Helping Jack through this crisis is Rachel Cook, a beautiful teaching assistant, who’s actually had a crush on Jack since she was fourteen, but Jack never knew. And there’s another main character, Nigel Avery, watching everything unfold from a distance. He’s convinced in a few days he’ll be given the order to clean up all these loose ends and make this entire situation disappear.
Who or what inspired this special story?
I actually got the idea for this book back in the mid-90s and made it the subject of my first, unpublished book (I wrote it before The Unfinished Gift). The book was unpublished for a reason. It was over 600 pages long, the plot moved way too slow, and it was overly complex. But I loved the concept and felt the story itself was solid. I’ve always loved studying history and have often spent time trying to imagine what it would be like to go back in time and see these events first hand. On one of these times, I got the idea for this book. It has elements of time travel involved, but it is definitely not your typical time travel book.
Two years ago, I pitched it to Revell. They loved the idea. But felt that it stretched my “Nicholas Sparks” brand too much. Back in May, I decided with all that’s happening in the publishing world, and this new shift toward indie books, it was a good time to dig it out. I rewrote it over the summer, taking advantage of all the things I’ve learned about writing since the mid-90s.
Is there anything else you would like to share? What will you be working on next?
2015 should prove to be a very busy year for me. I’m making the switch from traditional author to indie. As a result, it looks like I will have 5 books coming out this year. The last 2 with Revell, coming out in April and September. In between these, I hope to release 3 of my own.
Right now, I’m working on the first book in a trilogy. Each one will have a dog as a main character. They will be more in keeping with my “Nicholas Sparks” type books. It’s called, Rescuing Finley. Finley is a shelter dog who gets picked for a program that involves prison inmates training dogs to help war veterans with PTSD. He winds up rescuing 2 broken lives who thought they were rescuing him (there’s also a love story mingled in). I also hope to finish the 2nd book in this trilogy, as well as a sequel to my suspense novel, When Night Comes.
Can you tell us something about yourself that few people may know?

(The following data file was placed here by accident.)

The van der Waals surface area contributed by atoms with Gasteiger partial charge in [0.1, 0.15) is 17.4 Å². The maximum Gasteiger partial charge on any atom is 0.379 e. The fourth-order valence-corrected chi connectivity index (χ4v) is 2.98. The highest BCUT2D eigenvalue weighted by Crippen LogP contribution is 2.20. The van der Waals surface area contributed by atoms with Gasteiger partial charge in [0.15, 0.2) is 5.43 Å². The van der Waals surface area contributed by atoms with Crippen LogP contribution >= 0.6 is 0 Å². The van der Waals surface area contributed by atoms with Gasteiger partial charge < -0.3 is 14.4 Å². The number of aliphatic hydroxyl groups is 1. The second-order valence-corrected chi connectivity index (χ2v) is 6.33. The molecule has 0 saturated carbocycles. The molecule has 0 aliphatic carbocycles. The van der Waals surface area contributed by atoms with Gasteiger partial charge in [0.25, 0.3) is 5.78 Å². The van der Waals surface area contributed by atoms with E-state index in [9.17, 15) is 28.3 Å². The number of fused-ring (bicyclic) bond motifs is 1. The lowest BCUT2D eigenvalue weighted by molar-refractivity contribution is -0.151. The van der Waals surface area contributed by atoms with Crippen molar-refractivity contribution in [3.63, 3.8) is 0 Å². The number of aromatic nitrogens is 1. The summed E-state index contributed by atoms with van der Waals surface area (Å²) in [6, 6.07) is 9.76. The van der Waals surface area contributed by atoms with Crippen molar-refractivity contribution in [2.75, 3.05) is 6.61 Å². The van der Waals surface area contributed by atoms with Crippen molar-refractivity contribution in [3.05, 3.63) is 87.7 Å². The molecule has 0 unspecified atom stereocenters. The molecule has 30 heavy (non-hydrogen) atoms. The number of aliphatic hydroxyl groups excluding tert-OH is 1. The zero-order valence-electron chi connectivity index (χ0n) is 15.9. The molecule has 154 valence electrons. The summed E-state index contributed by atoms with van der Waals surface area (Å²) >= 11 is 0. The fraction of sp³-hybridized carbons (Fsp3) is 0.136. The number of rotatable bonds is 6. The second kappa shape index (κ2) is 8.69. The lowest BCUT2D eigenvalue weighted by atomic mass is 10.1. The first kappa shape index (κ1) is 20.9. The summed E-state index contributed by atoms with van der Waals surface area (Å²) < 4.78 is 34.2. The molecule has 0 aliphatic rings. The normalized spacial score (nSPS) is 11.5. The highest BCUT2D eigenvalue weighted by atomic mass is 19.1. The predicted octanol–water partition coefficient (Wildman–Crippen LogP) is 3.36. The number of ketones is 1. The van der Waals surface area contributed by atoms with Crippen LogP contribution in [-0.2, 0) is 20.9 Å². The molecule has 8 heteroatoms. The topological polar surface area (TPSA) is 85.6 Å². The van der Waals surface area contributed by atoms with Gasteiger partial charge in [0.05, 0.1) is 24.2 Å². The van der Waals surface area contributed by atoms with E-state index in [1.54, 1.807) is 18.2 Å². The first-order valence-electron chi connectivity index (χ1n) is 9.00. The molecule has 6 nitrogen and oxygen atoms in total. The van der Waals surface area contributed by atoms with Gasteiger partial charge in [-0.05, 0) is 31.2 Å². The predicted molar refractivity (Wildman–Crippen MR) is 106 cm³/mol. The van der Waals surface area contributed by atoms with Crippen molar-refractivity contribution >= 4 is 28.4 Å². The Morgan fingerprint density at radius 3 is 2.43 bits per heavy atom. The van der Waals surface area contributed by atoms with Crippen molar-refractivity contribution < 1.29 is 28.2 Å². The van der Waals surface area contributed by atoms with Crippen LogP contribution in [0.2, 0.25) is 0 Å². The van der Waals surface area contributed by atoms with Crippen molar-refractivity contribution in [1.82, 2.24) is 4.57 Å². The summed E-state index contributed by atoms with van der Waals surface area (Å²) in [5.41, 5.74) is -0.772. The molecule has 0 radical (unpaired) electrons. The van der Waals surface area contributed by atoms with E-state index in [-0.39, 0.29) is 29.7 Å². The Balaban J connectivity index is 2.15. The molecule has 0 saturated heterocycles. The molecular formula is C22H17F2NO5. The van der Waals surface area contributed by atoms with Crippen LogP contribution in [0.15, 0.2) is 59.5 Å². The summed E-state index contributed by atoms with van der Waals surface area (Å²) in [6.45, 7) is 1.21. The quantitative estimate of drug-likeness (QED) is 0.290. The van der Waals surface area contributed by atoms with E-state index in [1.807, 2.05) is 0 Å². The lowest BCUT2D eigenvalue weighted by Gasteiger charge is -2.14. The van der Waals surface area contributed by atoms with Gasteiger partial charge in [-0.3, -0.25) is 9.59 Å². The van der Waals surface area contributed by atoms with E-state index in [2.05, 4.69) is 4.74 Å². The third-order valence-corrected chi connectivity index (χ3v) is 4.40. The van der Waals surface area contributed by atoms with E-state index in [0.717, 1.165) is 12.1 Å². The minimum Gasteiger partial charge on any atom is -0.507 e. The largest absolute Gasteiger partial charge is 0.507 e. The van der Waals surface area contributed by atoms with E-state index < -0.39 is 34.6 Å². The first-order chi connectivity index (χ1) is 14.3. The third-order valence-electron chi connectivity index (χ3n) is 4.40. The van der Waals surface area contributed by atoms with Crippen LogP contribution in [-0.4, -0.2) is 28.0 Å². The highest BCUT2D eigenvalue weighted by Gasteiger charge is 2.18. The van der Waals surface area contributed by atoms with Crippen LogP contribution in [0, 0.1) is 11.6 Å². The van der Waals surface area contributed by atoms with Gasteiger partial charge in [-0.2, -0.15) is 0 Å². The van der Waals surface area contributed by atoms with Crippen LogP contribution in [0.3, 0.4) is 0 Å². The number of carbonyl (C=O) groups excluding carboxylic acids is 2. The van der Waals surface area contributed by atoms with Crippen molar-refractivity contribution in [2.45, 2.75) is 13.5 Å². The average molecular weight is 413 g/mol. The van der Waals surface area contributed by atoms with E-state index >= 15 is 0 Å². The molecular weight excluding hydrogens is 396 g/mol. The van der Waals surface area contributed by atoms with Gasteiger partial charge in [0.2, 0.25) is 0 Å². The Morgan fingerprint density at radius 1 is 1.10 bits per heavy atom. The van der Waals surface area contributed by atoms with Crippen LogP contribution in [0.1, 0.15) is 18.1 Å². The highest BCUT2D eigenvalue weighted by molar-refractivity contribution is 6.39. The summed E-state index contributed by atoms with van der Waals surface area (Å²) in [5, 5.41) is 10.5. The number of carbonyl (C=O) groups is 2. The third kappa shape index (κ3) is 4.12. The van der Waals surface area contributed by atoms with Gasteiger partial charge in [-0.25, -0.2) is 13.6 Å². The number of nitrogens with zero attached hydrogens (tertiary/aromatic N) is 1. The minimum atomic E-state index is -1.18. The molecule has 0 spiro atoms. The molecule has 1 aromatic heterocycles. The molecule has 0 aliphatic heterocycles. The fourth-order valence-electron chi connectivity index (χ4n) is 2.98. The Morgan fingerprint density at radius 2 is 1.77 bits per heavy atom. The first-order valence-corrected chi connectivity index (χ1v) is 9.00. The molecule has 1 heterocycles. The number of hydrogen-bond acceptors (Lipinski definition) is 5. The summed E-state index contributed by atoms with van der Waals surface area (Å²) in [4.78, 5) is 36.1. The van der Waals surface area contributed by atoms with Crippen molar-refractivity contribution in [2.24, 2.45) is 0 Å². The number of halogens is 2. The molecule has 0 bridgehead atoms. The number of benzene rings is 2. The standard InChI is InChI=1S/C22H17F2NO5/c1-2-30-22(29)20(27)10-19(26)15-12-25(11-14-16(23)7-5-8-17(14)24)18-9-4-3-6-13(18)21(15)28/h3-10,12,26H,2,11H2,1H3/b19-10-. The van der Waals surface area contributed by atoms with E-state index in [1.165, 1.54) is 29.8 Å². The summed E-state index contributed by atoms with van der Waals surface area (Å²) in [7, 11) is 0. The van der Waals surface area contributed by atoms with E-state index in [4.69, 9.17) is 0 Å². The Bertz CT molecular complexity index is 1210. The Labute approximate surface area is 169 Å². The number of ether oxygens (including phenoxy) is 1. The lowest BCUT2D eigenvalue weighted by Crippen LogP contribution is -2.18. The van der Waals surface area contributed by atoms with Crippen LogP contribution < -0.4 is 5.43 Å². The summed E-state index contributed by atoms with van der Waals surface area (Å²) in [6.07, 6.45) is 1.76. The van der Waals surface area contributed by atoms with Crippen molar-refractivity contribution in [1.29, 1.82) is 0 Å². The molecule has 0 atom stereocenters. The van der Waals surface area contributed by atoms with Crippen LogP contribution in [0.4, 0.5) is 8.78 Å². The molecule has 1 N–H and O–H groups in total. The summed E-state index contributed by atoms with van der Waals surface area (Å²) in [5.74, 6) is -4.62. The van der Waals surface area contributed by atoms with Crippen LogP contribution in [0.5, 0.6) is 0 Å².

Let’s see…I had blonde hair as a child and, in my youth, I didn’t get a haircut from the beginning of 10th grade until a year out of high school. My ponytail almost reached my waistline. I was your typical long-haired, surfer bum. Beneath my high school graduation robe I wore a surfer T-shirt, surfer baggies and flip-flops.
What is your most treasured possession?
I thought about this for a while. The truth is, I don’t have one. Over the years, there are things that have meant a good deal to me. I had hobbies and collected things that seemed to matter at the time. But now, nothing comes close to the love and friendship I have with my wife, still after 38 years. That and the joy I get knowing my 2 adult kids, who are both grown, enjoy our company and hang out with us often. Now I can add to this the incredible happiness that comes whenever my two grandchildren, ages 3 and 6 months, smile at me.
If you had to leave your house suddenly, what is one thing you would grab, other than family and pets?
The photo albums. Along with them, my laptop and iPad (in case things aren’t backed up properly).
Thank you so much! Where can readers find out more about you and your books?
Probably the easiest thing is just to visit my website and check out my homepage. There are buttons there to connect to my blog, send me an email, or follow me on social media sites like Facebook, Twitter, Goodreads and Pinterest. I’m on Facebook everyday and answer all my own emails. Here’s the link: http://www.danwalshbooks.com